President Trump met with supporters and held a "Make America Great Again" rally in Erie, Pennsylvania, Wednesday, hours after Hurricane Michael made landfall on the Florida Panhandle. This was Mr. Trump's second rally this week, as he fulfills his promise to campaign for Republicans around the country ahead of the Nov. 6 midterm elections.
Mr. Trump had considered postponing his trip due to the hurricane, but told reporters that thousands were probably already lined up for the event in Pennsylvania, so he would go. He also tweeted about not wanting to disappoint the attendees of his rally by canceling.
After the rally, Mr. Trump tweeted that there was a "massive overflow crowd" in Erie.
Mr. Trump earlier saidhe would visit areas affected by the storm later this week.
At the rally on Wednesday, Mr. Trump said that "all of Pennsylvania, all of America, sends its unwavering love and support" to states under siege from Hurricane Michael. "We just want to wish them all the best, and godspeed, and God bless you all -- it's a bad one," Mr. Trump said, adding that the government would "spare no resources" in the aftermath of the storm.
The president hit familiar beats in his rally Wednesday, encouraging voters to turn out by primarily focusing on his administration's victories and warning about potential rule by Democrats. He also tailored some of his common themes to Pennsylvania voters, saying that "we're putting our coal miners back to work, we're putting our steelworkers back to work." He also criticized Democratic Sen. Bob Casey, who is up for re-election this year.
"If you want to save American lives, and save American jobs...then you need to vote for a pro-American patriot named Lou Barletta," Mr. Trump said, referring to Casey's Republican opponent.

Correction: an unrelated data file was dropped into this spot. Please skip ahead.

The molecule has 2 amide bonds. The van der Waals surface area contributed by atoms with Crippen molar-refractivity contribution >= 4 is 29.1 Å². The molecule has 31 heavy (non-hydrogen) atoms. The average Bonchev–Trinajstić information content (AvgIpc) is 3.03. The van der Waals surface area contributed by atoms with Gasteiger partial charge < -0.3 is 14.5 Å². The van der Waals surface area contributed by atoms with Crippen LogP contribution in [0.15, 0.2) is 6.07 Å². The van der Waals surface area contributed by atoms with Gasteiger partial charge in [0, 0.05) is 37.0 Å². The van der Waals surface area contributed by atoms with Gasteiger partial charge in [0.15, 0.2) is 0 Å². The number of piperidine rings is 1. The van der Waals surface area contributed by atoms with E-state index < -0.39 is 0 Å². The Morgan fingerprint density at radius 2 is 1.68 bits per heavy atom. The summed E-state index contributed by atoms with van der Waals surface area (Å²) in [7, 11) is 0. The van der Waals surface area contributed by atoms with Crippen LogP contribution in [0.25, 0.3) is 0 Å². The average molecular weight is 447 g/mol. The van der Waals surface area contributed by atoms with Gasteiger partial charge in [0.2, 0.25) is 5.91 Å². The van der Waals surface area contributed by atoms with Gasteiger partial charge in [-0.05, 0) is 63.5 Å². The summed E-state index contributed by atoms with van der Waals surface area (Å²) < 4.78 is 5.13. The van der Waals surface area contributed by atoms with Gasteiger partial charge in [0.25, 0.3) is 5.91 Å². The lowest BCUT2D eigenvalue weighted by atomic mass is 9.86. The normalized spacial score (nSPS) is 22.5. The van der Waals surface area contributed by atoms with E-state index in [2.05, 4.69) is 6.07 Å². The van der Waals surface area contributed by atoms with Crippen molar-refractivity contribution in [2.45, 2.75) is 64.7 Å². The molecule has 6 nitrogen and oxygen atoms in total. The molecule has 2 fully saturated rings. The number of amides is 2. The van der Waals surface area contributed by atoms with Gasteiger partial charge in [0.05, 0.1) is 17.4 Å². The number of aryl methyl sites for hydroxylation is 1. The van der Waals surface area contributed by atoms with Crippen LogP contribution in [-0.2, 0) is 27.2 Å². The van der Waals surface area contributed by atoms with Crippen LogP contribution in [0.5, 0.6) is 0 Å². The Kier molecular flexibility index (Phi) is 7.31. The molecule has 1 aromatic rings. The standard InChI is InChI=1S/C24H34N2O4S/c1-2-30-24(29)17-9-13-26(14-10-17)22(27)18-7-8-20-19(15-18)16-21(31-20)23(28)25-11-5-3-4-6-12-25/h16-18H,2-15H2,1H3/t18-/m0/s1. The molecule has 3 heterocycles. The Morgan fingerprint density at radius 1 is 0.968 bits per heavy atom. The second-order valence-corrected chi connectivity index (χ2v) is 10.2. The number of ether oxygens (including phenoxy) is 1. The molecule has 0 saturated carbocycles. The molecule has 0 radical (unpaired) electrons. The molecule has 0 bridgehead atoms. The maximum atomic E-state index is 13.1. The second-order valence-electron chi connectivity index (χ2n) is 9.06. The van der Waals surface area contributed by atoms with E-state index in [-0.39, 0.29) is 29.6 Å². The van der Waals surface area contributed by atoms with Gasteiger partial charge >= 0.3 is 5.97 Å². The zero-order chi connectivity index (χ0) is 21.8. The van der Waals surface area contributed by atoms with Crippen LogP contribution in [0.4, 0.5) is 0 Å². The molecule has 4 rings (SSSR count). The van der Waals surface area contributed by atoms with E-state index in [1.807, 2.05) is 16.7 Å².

The president also recounted his 2016 in vivid detail, going through his wins state by state, including Pennsylvania. He said that Pennsylvania was like the "person who got away" for Republicans before he won the state. He said that under "the rules of Me Too" he could not use another expression to describe the state.
The president held a rally in Council Bluffs, Iowa, on Tuesday. At this rally he touted his administration's decision to allow fuel containing 15 percent ethanol to be produced year round, a boon to corn-producing states such as Iowa. Mr. Trump also criticized Democratic Sen. Dianne Feinstein, the ranking member on the Senate Judiciary Committee, for holding up Supreme Court Justice Brett Kavanaugh's confirmation, prompting cheers of "Lock her up!" from the rally audience.
Mr. Trump visitedWilkes-Barre, Pennsylvania, in early August to campaign for Barletta, an early Trump supporter. The CBS News Battleground Tracker rates this race as "likely Democrat." The rally in Erie supported Barletta and Rep. Mike Kelly, whose district encompasses the rally site. Kelly's district is solidly Republican, but Democrats have been emboldened by Democrat Conor Lamb's victory, also in a rural republican district in Pennsylvania.
Mr. Trump brought Kelly to the stage during his rally. He emphasized what he had in common with the president, adding that they both "married up," referring to their wives. He also called Mr. Trump "the strongest president we have seen in our lifetime" before initiating a chant of "USA," and then praised the president for presiding over the "resurrection" of the country.
Barletta also spoke during the rally, hitting on cultural touchstones such as NFL players protesting police brutality by kneeling during the national anthem. "We are going to kneel when we pray and stand for the flag," he said.